The Court of Arbitration for Sport ruled in a 2-to-1 decision that restrictions on the level of testosterone in a person’s body would determine whether or not that person could compete in the Olympics as a woman, according to the New York Times.
The ruling served to address the question of fairness between genders and identity, and that of human rights. In deciding who could compete in women’s events, the courts ruled that ‘female’ track athletes with naturally elevated levels of testosterone must decrease the hormone to participate in certain races in the Olympics.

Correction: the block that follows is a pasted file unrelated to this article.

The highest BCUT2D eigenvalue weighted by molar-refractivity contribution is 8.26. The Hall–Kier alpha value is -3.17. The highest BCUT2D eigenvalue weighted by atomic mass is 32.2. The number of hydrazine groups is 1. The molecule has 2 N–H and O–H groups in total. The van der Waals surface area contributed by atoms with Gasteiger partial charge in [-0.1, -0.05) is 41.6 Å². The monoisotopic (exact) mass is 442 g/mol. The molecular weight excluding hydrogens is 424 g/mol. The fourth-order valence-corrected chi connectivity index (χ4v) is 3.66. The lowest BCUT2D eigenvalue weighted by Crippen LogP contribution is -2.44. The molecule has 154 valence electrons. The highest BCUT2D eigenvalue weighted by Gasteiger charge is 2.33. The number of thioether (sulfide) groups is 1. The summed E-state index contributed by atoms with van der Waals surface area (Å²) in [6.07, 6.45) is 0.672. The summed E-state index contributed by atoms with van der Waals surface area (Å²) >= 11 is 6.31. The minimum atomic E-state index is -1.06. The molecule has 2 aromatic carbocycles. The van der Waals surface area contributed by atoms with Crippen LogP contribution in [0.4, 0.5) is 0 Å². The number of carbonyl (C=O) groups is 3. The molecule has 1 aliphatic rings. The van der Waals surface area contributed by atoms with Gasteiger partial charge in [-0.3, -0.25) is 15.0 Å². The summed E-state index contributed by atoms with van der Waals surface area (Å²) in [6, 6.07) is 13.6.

The argument surrounded the unfairness of male involvement, although transgender females, who have natural testosterone levels of 7.7 to 29.4 nanomoles per liter, as opposed to females who have only 0.12 to 1.79 nanomoles per liter. The court believed that heightened testosterone levels provided an unfair advantage because of the added strength and speed that the hormone provides.